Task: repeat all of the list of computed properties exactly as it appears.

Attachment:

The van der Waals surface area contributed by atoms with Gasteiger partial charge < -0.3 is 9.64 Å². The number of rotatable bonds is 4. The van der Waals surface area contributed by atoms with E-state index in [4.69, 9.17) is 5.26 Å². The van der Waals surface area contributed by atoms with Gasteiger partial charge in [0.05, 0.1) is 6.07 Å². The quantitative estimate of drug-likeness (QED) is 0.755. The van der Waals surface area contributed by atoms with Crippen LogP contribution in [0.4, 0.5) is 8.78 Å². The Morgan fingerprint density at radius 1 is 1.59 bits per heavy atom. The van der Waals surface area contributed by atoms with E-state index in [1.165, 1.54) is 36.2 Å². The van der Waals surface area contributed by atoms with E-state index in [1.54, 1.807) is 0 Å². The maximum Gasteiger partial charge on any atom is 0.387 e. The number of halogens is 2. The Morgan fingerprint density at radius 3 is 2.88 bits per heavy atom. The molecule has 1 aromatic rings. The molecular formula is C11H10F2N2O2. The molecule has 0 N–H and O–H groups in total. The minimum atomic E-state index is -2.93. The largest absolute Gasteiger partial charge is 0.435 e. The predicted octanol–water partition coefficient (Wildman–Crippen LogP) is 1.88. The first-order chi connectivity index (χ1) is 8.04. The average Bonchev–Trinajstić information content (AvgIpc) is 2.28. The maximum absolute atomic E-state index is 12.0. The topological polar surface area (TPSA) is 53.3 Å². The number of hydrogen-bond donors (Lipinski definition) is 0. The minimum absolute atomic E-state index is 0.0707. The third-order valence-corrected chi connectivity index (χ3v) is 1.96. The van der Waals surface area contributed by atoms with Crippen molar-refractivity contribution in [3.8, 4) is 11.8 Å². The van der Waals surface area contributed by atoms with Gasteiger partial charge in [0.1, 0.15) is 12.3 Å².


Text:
The van der Waals surface area contributed by atoms with Gasteiger partial charge < -0.3 is 9.64 Å². The number of rotatable bonds is 4. The van der Waals surface area contributed by atoms with E-state index in [4.69, 9.17) is 5.26 Å². The van der Waals surface area contributed by atoms with Gasteiger partial charge in [0.05, 0.1) is 6.07 Å². The quantitative estimate of drug-likeness (QED) is 0.755. The van der Waals surface area contributed by atoms with Crippen LogP contribution in [0.4, 0.5) is 8.78 Å². The Morgan fingerprint density at radius 1 is 1.59 bits per heavy atom. The van der Waals surface area contributed by atoms with E-state index in [1.165, 1.54) is 36.2 Å². The van der Waals surface area contributed by atoms with E-state index in [1.54, 1.807) is 0 Å². The maximum Gasteiger partial charge on any atom is 0.387 e. The number of halogens is 2. The Morgan fingerprint density at radius 3 is 2.88 bits per heavy atom. The molecule has 1 aromatic rings. The molecular formula is C11H10F2N2O2. The molecule has 0 N–H and O–H groups in total. The minimum atomic E-state index is -2.93. The largest absolute Gasteiger partial charge is 0.435 e. The predicted octanol–water partition coefficient (Wildman–Crippen LogP) is 1.88. The first-order chi connectivity index (χ1) is 8.04. The average Bonchev–Trinajstić information content (AvgIpc) is 2.28. The maximum absolute atomic E-state index is 12.0. The topological polar surface area (TPSA) is 53.3 Å². The number of hydrogen-bond donors (Lipinski definition) is 0. The minimum absolute atomic E-state index is 0.0707. The third-order valence-corrected chi connectivity index (χ3v) is 1.96. The van der Waals surface area contributed by atoms with Crippen molar-refractivity contribution in [3.8, 4) is 11.8 Å². The van der Waals surface area contributed by atoms with Gasteiger partial charge in [0.1, 0.15) is 12.3 Å².